Lacon 1836

Lacon 1836
Product Code: 1836
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Original Edition 

Lacon or Many Things in Few Words Addressed To Those Who Think By Rev. C.C.Colton

Publisher-Printing Location: Charles Wells New York    Date: 1836 First edition in America that included both Volumes I and II   Size and Page Count: 3.75" X 5.75" Tall, 493 Pages

Condition: -Very Good- Full Leather bound decorative blind stamping with gild title on spine, corners worn, inside hindges cracked some, text block tight, some writing on title page,light foxing, light water staining on back pages.

See Photo Gallery  Lacon photo Gallery

la·con·ic:   [luh-kon-ik]  adjective, using few words; expressing much in few words; concise: a laconic reply.

Charles Caleb Colton (1780–1832) was an English cleric, writer and collector, well known for his eccentricities. Colton's books, including collections of epigrammatic aphorisms and short essays on conduct, though now almost forgotten, had a phenomenal popularity in their day. Toward the end of 1820, Colton published Lacon, or Many Things in Few Words, addressed to those who think., in a small cheap edition. It attracted attention and praise, however, and five additional printings were issued in 1821. Lacon, Vol. II appeared in 1822. In 1822 Colton re-published a previous work on Napoleon, with extensive additions, under the title of The Conflagration of Moscow. In Paris he printed An Ode on the Death of Lord Byron for private circulation and continued to write. At his death he left an unpublished poem of 600 lines called Modern Antiquity. In the twentieth century and to the present day Colton has been read most frequently perhaps in quotation books, including Bartlett's Familiar Quotations, where many of his aphorisms have been preserved. (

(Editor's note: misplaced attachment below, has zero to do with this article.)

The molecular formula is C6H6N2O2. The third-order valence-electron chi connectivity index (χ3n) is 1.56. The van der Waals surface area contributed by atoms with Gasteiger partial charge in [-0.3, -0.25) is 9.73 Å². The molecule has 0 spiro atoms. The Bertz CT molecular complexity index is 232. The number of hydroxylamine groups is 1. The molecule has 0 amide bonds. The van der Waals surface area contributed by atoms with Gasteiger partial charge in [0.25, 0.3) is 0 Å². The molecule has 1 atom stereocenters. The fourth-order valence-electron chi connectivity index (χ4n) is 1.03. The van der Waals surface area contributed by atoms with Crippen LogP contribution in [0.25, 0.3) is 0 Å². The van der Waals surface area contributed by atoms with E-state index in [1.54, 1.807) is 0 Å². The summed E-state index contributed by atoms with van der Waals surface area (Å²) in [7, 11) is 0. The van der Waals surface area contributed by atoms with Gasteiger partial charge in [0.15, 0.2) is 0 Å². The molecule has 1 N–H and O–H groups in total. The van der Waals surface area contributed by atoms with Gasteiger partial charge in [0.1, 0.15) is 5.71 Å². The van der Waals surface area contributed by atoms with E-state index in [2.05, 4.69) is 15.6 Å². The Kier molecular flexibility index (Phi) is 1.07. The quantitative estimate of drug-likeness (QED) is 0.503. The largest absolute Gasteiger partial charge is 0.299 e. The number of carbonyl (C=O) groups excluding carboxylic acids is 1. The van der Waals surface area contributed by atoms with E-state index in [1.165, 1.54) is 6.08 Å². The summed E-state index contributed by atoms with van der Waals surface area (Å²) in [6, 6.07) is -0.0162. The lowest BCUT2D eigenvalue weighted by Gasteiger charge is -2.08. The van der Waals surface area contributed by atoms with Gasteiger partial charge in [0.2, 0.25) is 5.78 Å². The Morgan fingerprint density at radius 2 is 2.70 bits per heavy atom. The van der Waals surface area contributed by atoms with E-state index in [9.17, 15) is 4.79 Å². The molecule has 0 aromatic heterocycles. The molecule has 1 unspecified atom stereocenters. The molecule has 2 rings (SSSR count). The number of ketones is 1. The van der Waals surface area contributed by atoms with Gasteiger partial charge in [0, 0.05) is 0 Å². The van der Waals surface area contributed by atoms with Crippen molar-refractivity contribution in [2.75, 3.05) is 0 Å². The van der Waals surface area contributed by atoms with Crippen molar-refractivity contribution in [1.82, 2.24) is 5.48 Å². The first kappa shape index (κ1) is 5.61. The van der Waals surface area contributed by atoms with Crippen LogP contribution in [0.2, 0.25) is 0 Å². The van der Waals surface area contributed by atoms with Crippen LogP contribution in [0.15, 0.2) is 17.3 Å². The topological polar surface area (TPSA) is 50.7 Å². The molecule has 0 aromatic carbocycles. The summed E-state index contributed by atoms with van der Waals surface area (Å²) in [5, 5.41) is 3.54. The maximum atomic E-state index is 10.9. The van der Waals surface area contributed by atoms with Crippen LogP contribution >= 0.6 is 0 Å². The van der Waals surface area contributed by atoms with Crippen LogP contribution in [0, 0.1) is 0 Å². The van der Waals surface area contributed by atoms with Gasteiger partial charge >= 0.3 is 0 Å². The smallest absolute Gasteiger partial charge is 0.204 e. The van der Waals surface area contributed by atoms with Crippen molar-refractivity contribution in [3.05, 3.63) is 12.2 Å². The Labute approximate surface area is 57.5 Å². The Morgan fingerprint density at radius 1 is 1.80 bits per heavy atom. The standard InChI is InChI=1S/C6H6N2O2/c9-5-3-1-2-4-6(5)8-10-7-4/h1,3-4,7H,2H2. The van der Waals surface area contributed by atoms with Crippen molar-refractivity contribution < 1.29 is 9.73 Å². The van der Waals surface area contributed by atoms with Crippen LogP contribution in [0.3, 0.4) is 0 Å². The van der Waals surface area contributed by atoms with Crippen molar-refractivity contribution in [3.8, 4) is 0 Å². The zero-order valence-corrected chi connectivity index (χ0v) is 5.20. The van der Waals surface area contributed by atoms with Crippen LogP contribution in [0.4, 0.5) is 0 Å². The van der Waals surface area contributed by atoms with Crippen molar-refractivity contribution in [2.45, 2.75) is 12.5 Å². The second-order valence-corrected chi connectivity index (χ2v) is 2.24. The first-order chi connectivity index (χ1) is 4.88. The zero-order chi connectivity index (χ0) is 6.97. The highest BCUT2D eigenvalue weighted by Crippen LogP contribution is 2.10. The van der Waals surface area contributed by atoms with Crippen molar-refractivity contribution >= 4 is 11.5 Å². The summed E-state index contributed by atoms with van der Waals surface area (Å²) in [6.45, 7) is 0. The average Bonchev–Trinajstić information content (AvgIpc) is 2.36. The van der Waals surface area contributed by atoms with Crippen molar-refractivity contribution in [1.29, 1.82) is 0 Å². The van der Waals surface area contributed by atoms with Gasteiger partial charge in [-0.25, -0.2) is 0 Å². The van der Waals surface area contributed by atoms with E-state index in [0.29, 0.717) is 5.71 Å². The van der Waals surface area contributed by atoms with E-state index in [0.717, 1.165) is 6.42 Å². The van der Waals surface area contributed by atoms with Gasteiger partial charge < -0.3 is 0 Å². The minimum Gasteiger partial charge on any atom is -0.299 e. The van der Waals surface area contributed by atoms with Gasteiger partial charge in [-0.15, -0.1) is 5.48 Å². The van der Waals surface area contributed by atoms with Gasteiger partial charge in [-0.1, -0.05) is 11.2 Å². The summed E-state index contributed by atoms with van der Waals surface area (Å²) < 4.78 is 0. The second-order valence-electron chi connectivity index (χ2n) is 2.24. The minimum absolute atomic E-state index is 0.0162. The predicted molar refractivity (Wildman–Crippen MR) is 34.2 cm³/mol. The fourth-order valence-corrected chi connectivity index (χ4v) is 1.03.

Famous Sayings From Lacon

"Imitation is the sincerest [form] of flattery" ( page 127)

"True friendship is like sound health; the value of it is seldom known until it be lost.”  (page 295)

“Suicide sometimes proceeds from cowardice, but not always; for cowardice sometimes prevents it; since as many live because they are afraid to die, as die because they are afraid to live”  (page 160) (Charles Caleb Colton commited suicide in 1832)

“Liberty will not descend to a people. A people must raise themselves to liberty. It is a blessing that must be earned before it can be enjoyed.”  (Page 424)

“We hate some persons because we do not know them; and we will not know them because we hate them.”  (see page 69)

“Men are born with two eyes but only one tongue in order that they should see twice as much as they say. but from their conduct...”  (see page 76)

“Silence is foolish if we are wise, but wise if we are foolish.” (Preface iv)

“There are some frauds so well conducted that it would be stupidity not to be deceived by them.”  (page 66)





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